Key findings 62% anticipate cars will be able to communicate with each other within the next ten years 42% expect self-driving cars to be a common feature on UK roads by 2023 the amount motoring costs in the UK could reach by 2023 £135bn 55% of motorists believe they could not afford to be a first time driver today think the government is not doing enough to support road users 98% of the future4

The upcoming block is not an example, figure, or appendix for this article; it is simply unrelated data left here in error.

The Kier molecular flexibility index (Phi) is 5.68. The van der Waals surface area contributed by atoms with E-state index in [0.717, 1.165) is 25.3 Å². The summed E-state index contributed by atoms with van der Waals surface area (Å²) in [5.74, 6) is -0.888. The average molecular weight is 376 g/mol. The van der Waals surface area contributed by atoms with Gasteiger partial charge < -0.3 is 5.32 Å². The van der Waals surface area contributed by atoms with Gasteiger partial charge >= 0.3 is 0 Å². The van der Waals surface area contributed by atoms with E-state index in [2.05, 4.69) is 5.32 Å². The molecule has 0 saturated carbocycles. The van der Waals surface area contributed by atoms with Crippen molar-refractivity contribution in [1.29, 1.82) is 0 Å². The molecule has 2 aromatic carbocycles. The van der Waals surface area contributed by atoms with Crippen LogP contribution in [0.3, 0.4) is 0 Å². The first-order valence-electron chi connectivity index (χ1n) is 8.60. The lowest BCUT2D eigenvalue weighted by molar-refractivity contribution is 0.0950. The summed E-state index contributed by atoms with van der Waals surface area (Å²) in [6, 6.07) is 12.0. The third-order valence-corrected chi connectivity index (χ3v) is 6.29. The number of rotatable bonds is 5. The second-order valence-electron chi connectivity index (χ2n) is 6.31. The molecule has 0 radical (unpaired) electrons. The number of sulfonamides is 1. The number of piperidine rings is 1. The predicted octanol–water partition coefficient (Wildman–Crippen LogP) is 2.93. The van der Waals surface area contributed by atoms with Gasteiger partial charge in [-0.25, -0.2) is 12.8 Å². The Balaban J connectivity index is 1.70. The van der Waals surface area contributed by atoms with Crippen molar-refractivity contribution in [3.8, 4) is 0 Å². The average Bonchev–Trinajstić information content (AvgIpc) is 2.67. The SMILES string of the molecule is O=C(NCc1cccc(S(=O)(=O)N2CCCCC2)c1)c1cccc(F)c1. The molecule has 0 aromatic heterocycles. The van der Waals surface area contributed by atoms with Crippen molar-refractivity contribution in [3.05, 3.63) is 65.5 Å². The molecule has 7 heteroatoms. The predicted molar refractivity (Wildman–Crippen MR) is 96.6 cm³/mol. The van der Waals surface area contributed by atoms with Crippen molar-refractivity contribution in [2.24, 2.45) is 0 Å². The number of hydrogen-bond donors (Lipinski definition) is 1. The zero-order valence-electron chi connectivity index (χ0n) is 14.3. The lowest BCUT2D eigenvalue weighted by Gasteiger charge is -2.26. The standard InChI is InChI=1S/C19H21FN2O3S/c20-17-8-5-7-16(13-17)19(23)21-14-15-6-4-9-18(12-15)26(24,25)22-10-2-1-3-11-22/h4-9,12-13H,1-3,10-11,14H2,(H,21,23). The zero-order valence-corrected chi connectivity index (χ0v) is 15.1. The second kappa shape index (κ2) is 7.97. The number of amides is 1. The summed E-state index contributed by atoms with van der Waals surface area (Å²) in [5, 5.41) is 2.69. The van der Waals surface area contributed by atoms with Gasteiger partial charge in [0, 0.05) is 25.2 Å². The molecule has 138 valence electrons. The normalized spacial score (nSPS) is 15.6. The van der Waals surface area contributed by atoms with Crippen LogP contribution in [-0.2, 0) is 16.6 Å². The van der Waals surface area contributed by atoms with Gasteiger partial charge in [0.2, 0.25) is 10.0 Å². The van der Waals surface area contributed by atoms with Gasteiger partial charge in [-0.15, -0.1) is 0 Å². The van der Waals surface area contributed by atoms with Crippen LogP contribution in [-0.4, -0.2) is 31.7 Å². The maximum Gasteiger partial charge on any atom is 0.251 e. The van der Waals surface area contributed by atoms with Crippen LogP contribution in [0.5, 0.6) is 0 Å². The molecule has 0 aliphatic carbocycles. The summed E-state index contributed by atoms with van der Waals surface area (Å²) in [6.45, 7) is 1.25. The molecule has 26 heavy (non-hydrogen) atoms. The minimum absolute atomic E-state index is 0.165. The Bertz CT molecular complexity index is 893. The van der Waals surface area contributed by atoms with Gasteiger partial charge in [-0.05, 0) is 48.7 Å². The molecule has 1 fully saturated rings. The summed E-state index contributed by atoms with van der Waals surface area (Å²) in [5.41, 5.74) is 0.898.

sLong road to recoveryMarket shows signs of recovery, but future looks bleakfor young drivers2012 was a turbulent year for the automotive industry. Following six months of decline, themarket started to show small signs of recovery as the UK emerged from the double-diprecession reporting 1% GDP growth in Q3 2012. While GDP declined once more in Q4 2012, theautomotive industry indicated signs of economic healing, reflected by Auto Trader’s Retail PriceIndex which provides insight into average used car prices. December 2012 marked the highestaverage price for used cars for the year (£8,982) and Q4 2012 showed a reassuring 2.3% quarter-on-quarter increase.“ The economy will follow a ‘Loch Ness Monster’ recovery pattern featuring multiple dips. This will mean ongoing and increasing pressure ” on consumer spending power. Ian Pearson, FuturologistAverage Asking Price Q4 £9,200 Average Asking Price in Q4 Average Asking Price in Q4 £9,200 £9,200 £9,000 -3.2% £9,000 -3.2% 1.7% 1.7% £9,000 £8,800 £9,056 £8,800 £8,800 £8,600 £8,912 £8,600 £8,600 £8,764 £8,400 £9,056 £9,056 £8,912 £8,912 £8,400 £8,400 £8,764 £8,200 £8,764 £8,200 £8,200 £8,000 £8,000 £8,000 Q4 2010 Q4 2010 Q4 2010 Q4 2011 Q4 2011 Q4 2011 Q4 2012 Q4 2012 Q4 2012 FAST FACT: Although the Auto Trader Retail Price Index reveals the average asking price of a car has increased in the latter half of 2012, prices for the year are still 2% lower than in 2011 5